May 14, 2014 by Hayley Miller, Digital Media Associate
The social and legal landscape maybe changing for LGBT people, but still over half (53 percent) of LGBT workers nationwide hide who they are at work. Twenty-one states and the District of Columbia prohibit discrimination based on sexual orientation and only 17 states and the District of Columbia prohibit discrimination based on sexual orientation and gender identity. Here are some realities LGBT people face daily in the workplace:
- One in four LGBT employees reported that coworkers became uncomfortable when mentioning something related to sexual orientation or gender identity. Employee engagement suffers by up to 30% due to unwelcoming environments.
- 9% of LGBT employees left a job because the environment was not accepting and one in five LGBT people report looking for other employment for the same reason.
- 62% of LGBT workers reported hearing jokes about lesbian or gay people. When stereotypes are more routinely invoked for a minority group, it sends a toxic message of double standards to even more employees.
- One in four employees stayed in a job specifically because the environment was inclusive.
- The concept of being open in the workplace is salient as over the course of a workday most people are often compelled or opt to reveal aspects of who they are. To not do so can isolate a person and erode valuable rapport with co-workers, managers and would-be mentors.
- Twenty-nine states do not offer protections on the basis of sexual orientated and 33 states do not on the basis of gender identity. Extended protections, critical benefits and inclusive practices help attract and retain top talent.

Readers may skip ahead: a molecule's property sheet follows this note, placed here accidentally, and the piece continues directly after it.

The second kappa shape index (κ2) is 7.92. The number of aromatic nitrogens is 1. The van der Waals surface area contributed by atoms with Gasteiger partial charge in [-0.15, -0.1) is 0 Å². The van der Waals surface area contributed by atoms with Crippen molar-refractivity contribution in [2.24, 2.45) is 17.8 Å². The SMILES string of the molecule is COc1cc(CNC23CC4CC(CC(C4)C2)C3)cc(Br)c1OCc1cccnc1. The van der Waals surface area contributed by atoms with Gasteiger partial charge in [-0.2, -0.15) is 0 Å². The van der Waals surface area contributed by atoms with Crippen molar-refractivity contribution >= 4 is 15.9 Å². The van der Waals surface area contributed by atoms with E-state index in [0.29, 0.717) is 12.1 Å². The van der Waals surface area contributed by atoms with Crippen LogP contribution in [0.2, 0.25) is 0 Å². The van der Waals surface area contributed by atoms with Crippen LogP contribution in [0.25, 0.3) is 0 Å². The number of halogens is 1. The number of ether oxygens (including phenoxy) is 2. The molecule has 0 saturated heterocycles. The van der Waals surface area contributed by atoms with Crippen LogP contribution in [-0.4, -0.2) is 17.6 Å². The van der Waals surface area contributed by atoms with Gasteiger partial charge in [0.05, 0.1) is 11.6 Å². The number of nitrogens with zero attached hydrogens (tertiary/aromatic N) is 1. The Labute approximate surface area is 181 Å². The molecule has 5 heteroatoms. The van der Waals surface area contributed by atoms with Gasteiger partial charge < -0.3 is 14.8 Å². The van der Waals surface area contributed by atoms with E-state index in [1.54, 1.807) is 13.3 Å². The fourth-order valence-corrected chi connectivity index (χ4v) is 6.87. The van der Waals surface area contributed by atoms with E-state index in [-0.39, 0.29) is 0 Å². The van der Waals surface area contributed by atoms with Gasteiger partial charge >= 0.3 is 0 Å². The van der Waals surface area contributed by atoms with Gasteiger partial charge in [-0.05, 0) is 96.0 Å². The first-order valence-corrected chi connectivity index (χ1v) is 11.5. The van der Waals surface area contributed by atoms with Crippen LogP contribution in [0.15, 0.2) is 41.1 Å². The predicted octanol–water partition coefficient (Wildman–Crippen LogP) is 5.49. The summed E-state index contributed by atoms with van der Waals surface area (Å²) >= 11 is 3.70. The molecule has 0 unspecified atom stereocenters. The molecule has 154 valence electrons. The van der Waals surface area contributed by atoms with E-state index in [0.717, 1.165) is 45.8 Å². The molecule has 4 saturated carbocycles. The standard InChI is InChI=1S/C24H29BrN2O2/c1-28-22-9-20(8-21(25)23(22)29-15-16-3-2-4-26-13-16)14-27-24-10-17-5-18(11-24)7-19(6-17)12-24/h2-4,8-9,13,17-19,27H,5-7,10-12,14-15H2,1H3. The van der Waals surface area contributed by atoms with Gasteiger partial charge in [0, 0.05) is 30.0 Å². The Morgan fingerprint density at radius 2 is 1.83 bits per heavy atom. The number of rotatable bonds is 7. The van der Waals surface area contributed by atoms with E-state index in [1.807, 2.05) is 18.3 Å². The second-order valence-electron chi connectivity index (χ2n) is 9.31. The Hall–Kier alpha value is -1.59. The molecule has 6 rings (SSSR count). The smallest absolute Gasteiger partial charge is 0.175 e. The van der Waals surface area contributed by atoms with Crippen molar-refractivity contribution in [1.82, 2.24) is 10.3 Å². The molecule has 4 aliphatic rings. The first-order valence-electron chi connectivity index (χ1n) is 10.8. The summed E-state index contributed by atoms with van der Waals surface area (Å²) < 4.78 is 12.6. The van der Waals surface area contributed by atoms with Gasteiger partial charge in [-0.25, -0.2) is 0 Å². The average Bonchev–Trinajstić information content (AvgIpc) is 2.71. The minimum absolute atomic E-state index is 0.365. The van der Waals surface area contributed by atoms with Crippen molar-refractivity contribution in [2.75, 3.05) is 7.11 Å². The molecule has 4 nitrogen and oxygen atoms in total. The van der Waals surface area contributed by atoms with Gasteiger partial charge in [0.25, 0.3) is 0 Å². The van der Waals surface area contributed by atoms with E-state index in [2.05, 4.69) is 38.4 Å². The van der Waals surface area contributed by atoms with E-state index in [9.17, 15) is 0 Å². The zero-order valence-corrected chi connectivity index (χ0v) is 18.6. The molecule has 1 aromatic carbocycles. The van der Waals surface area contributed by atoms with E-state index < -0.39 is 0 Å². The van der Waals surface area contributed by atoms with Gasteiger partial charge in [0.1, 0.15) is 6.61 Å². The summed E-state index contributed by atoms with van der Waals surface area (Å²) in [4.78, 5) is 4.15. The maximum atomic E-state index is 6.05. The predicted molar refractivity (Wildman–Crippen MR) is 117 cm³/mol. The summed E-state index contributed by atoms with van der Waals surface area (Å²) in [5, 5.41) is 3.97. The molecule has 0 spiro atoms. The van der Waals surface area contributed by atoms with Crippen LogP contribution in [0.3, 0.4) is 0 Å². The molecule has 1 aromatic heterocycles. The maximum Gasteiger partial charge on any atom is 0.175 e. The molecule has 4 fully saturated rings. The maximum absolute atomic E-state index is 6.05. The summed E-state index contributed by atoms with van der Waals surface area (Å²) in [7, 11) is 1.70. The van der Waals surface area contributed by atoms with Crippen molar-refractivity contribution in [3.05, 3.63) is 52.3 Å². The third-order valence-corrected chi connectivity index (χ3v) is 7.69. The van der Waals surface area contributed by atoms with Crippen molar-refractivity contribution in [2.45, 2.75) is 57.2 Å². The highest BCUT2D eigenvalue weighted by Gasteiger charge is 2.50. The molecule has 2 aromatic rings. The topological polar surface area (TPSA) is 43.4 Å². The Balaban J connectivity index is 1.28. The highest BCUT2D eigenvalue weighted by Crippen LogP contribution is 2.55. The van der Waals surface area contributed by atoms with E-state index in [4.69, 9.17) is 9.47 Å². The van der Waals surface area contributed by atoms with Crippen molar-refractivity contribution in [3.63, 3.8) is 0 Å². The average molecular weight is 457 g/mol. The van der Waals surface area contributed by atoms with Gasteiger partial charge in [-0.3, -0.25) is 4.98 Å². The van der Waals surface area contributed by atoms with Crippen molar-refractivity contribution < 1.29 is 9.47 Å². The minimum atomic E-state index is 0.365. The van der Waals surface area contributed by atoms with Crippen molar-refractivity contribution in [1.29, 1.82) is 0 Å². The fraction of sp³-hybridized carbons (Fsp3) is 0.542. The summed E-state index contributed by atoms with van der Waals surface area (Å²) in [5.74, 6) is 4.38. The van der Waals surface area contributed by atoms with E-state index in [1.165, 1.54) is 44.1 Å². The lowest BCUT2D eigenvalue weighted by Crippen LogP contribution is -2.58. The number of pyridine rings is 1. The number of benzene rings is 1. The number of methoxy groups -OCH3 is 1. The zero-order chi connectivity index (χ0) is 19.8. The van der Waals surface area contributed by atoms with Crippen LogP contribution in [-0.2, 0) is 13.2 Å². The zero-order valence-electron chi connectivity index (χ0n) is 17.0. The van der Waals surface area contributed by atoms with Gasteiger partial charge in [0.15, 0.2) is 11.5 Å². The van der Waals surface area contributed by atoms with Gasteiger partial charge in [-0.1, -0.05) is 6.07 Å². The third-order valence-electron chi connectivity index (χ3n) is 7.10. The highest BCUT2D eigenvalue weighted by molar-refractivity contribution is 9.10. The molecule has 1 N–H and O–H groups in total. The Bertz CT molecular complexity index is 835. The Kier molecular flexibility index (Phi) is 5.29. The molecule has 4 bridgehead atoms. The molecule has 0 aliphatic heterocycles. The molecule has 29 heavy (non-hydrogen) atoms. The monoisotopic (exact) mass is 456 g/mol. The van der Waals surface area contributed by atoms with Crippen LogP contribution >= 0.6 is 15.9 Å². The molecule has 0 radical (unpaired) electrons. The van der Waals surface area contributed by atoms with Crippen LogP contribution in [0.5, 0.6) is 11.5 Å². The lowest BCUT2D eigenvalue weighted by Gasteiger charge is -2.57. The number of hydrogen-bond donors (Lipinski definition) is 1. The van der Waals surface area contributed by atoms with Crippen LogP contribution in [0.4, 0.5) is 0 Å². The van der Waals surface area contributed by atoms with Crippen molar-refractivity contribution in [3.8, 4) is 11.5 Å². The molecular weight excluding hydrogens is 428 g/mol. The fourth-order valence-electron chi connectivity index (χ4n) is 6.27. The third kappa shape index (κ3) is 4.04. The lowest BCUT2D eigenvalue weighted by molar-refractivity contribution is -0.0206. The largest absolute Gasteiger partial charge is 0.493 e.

- 35% of LGBT employees felt compelled to lie about their personal lives while at work. An employer can lose talent and employee engagement due to workplace environment and culture.
- 53% of LGBT employees nationwide are not out and hide who they are at work. The cues that LGBT people and other minority groups get can make them feel welcome and thrive or can push them to the sidelines of job advancement and the real world application of this business case for full inclusion.
- LGBT-inclusive policies and benefits are necessary for cultivating an inclusive environment.
- Often critical to job advancement, LGBT workers reported the most significant rates of feeling challenged by an immutable characteristic, sexual orientation, in finding a mentor on the job.
HRC Foundation released the report, The Cost of the Closet and the Rewards of Inclusion, in May 2014. The report surveyed 800 LGBT workers and an unspecified number of non-LGBT workers. The HRC Foundation has been working directly with Fortune 500, AmLaw 200 and hundreds of other major employers on the implementation of LGBT-inclusive policies, benefits, trainings and other best practices for over 15 years. Since 2002, much of corporate America has engaged in the annual Corporate Equality Index, a national scorecard evaluating workplace protections, equitable benefits, internal diversity trainings and metrics as well as external engagement with the LGBT community.
HRC is also leading a campaign to pass the Employment Non-Discrimination Act (ENDA) for federal sexual orientation and gender identity workplace protections.